9. Elicit and honor cultural values and beliefs about end-of-life decision-making.

Family-Centered Care

Family-centered care “assures the health and well-being of children and families through a respectful, partnership that honors the strengths, cultures, traditions, and expertise that everyone brings to this relationship” (Bishop, Woll, and Arango, 2004). Family-centered care is the standard of care that results in high quality services for all children and recognizes the family as the principle care giver and center of strength and support for the child and youth (National Center for Family-Centered Care, 1989). Until recently, much of the family-centered care literature was silent on the need for cultural competence. Family-entered care and cultural and linguistic competence are integrally linked. Yet many within health and mental health communities struggle to integrate these approaches to care. The movement to advance family-centered care and cultural and linguistic competence has often evolved along parallel tracks. This fact is well documented in the early definitions of family-centered care in the literature (Bishop, Woll, & Arango, n.d.). Although these definitions reference “honoring cultures, cultural diversity, and family traditions,” little emphasis was placed on policies and structures necessary to translate this philosophy into family-centered practice. A pervading perception within the movement was that if an organization was family-centered, then by default it must be culturally competent. Moreover, much of this literature did not tend to draw upon and integrate the rich body of knowledge related to cultural and linguistic competence. A recent literature review commissioned by the Maternal and Child Health Bureau (MCHB), Health Resources and Services Administration (HRSA), U.S. Department of Health and Humans Services (DHHS), draws this conclusion. Bishop, Woll, and Arango (2003) conducted a broad review of the literature and other sources of information on family-centered care. This review encompassed the period of 1993-2003 and included 250 journal and other articles, books, chapters, videos, monographs, Web sites, training manuals, resource catalogs and guides, block grants, and display posters. The authors found that “little mention of cultural competence was made in family-centered care materials” (Arango & McPherson, 2005).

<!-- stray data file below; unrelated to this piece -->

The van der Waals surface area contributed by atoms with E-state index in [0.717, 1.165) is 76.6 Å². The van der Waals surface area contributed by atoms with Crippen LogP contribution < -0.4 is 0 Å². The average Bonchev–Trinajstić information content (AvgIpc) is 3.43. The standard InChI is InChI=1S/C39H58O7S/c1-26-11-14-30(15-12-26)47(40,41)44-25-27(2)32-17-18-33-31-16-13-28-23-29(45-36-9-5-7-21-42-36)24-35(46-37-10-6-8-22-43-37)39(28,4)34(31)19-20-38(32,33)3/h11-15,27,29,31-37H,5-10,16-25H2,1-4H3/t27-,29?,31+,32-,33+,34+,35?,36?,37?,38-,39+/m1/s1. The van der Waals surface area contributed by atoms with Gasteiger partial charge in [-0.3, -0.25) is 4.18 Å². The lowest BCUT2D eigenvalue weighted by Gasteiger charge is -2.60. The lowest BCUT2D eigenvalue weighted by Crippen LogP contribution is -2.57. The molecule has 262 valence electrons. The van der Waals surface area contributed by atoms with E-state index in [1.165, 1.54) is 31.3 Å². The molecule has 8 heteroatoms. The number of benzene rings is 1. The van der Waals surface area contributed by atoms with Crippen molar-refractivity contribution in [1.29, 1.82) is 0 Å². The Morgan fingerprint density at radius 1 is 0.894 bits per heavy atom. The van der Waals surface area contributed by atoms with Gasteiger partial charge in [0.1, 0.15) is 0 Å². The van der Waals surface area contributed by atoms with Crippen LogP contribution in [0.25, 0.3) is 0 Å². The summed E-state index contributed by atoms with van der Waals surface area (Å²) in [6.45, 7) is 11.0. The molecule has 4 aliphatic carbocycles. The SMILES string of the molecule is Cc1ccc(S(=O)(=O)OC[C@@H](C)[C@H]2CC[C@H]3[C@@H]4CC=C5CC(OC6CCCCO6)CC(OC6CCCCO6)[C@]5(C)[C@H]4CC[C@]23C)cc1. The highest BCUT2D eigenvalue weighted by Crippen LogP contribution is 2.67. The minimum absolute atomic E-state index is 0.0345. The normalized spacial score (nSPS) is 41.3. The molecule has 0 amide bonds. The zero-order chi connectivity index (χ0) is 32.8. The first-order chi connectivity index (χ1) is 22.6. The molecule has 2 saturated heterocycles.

Providers who deliver family-centered and culturally and linguistically competent care will:

  1. Elicit the health beliefs and practices of families and youth. Use these beliefs and practices to inform the plan of care and approaches for services and supports. This may include, but is not limited to cultural definition of health, mental health, wellness, illness and disability; stigma associated with mental health diagnosis and treatment, complementary and alternative medicine; the role of religion, faith and spirituality; diet and exercise.
  2. Inquire about gender roles and expectations in the provision of care (e.g. cultural norms about interacting with the opposite sex, modesty, matriarchal or patriarchal family structure or clan.)